Mun Il-pyeong

From Wikipedia, the free encyclopedia
Jump to: navigation, search
Mun Il-pyeong
Mun Il Pyeong Portrait.jpg
Korean name
Hangul 문일평
Hanja
Revised Romanization Mun Il Pyeong
McCune–Reischauer Mun Il P'yŏng
Pen name
Hangul 호암
Hanja
Revised Romanization Ho Am
McCune–Reischauer Ho Am

Mun Il Pyeong (Hangeul:문일평, Hanja:文一平, Pen name: Ho Am (1888-1939) was a Historian of the Late Korean Joseon Dynasty, and Independence Movement Activist and writer during the period of Japanese Rule. His research of Korean history in relation to government, culture, diplomacy, and education, helped to inspire nationalism and a deeper love of history in the Korean people.

Early life[edit]

Mun Il Pyeong was born in the Uiju district of the North Pyeongan Province in the year 1888, the only son of Mun Cheon Du. He spent the majority of his early years in his home town studying Chinese literature and philosophy, until in 1905 when he left to continue his studies in Japan with colleagues such as Yi Kwang-su.[1]

Return to Korea[edit]

On his return to Korea in 1908, Mun taught at several universities, including Daesung University in Pyeongyang, Yangsil University in his hometown of Uiju, and Kyeongsin University in Seoul. During this period, Mun participated in a secret movement 신민회 established to improve the educational system, instill nationalism, and organize nationalist movements in Korea.[2]

Continued Study Abroad[edit]

In 1911, Mun went to study abroad in Japan's Waseda University, where he associated closely with An Jae Hong and Yun Hong Seob, and also with Kim Sung Soo and Jang Deok Soo who would later become founders of the Dong-a Ilbo newspaper.[3]

The following year in 1912, Mun traveled to Shanghai China, where he resided in the French Town area of the city.[4] During his stay in Shanghai, Mun worked at a Chinese newspaper to which he contributed many lead articles, and also at several academies and companies in which he met and associated with Park Eun Sik, Shin Gyu Sik, and Shin Chaeho.[5] Mun's opinions and views of the Korean people, the power of the press, revolutions, and Buddhism greatly evolved during this period.[6]

Nationalism and Imprisonment[edit]

Back in Korea, Mun engaged himself in Nationalism and Korean Independence-promoting activities among the people in the Korean Independence Movement.[7] Mun was involved in the March First Movement and was one of many contributors to the Declaration of Korean Independence.[8] Eleven days after the public reading of the Declaration of Korean Independence during the March First Movement, Mun publicly read the Declaration of Korean Independence in a loud voice and wearing a durumagi. For this he was arrested and imprisoned for 8 months.[9]

Later Life and Death[edit]

After his release from prison in 1920, Mun taught history at Jung-dong, Jung-ang, Baejae, and Songdo schools, and contributed articles on history to the Chosun Ilbo, Jung-wae Ilbo, and Kaebyeok, to increase national attention to history. Five years later in 1925 he again left to Japan to study history research, but quickly returned after less than a year.[10]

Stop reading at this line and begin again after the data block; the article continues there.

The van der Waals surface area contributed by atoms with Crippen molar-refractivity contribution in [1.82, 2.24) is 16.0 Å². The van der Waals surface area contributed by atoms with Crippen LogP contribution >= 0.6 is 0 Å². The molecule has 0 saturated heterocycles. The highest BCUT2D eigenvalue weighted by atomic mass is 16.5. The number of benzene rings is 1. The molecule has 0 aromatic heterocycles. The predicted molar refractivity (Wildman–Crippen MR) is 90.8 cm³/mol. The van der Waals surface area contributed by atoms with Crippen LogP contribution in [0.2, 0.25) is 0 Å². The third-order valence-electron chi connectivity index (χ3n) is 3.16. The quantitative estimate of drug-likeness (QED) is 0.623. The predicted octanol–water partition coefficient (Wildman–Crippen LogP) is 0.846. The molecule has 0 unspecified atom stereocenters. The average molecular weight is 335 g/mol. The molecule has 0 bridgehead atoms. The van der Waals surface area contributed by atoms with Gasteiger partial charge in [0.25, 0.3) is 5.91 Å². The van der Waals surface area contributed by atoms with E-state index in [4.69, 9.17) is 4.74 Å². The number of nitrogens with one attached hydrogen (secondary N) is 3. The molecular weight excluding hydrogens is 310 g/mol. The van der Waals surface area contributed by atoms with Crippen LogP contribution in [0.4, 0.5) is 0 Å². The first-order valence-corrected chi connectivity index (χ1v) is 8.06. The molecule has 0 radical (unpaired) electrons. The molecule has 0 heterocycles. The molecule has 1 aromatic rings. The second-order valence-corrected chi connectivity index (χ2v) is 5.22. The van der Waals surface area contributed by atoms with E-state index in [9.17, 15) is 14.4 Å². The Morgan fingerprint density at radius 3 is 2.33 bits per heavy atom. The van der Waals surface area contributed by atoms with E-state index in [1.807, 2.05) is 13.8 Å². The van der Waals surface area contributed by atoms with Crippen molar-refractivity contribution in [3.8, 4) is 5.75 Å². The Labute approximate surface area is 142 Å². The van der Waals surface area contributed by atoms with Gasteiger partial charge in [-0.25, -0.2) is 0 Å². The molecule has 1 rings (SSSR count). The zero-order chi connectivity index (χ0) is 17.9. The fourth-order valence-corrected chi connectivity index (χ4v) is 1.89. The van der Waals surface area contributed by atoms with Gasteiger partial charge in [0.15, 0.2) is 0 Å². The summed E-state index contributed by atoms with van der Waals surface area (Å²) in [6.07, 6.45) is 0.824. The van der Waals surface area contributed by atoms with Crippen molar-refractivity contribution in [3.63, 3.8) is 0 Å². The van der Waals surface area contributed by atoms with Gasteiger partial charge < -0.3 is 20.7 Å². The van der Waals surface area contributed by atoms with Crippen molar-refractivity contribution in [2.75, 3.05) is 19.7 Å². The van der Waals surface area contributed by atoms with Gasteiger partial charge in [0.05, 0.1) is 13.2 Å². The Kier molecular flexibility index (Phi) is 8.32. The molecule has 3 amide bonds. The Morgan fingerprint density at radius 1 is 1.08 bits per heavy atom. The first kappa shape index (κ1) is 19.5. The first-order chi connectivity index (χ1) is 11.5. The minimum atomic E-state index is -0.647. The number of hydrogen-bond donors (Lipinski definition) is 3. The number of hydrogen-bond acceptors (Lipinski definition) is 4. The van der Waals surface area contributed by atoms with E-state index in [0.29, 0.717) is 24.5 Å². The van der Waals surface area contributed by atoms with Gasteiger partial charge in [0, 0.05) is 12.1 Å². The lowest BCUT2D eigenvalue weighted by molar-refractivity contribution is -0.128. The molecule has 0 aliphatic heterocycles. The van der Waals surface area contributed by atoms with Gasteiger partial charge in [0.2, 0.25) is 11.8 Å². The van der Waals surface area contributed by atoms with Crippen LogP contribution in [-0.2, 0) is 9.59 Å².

In April 1933 he became an editor of the Chosun Ilbo and focused on the popularization of history. He tried to find the essence of Korean traditional culture and spirit from history, and he continued his efforts to make the Korean people interested and aware of the importance of their history until his death in 1939 at the age of 52.[11]

Legacy[edit]

In a time when the Japanese imperialists aimed to break the Koreans’ patriotism and ethnic spirit, Mun's research and efforts to spread Korean pride in their history had lasting effects on the people even after his death in the early 20th century. He helped lay the foundation of the study of Korean history by his efforts to give history meaning in addition to the study of fundamental historical fact. He also assisted in the work of organizing Korean historic records, and greatly helped in the popularization of history.[12]

His writings dealt with various fields: nature, art, traditional activities, relics, etc. He methodically studied every field related to Korean history. Mun simplified the style of historical writings. He made the titles of history articles simple in that they aptly reflected the context, was objective, and his writings were short and easily understandable for the intention of making history more accessible to people.[13]

Mun was especially interested in foreign policy and diplomacy of the pre-modern era. His study was not focused on finding the advantages of Korean history, but for self-examination and reflection. Like many other historians, he emphasized Chosun-sim (朝鮮心)[14]

In 1995 the Korean government conferred him posthumous honors, awarding him the Order of Merit for National Foundation.[15]

See also[edit]


References[edit]

  • 네이트 한국학>역사와 인물>역사 속 인물>인물정보>문일평

http://koreandb.nate.com/history/people/detail?sn=7461

  • 전북도민일보 2003년 4월 29일-5월의 독립운동가 호암 문일평

https://domin.co.kr/news/articleView.html?idxno=544934

  • 다음블로그-사랑하며 용서하며-문일평 어록비-2013년 5월 11일 09:34

http://blog.daum.net/kdy0404/12027878

Bibliography[edit]

  • Lee, Ki-Baik. A New History of Korea. Seoul: Ilchokak Publishers, (1984) ISBN 0-674-61575-1
  • 김광남, 호암전집, 문일평의 인물평에 대하여, 역사연구 36, (1983)
  • 김광남, 호암문일평의 외교인식, 역사연구 38, (1984)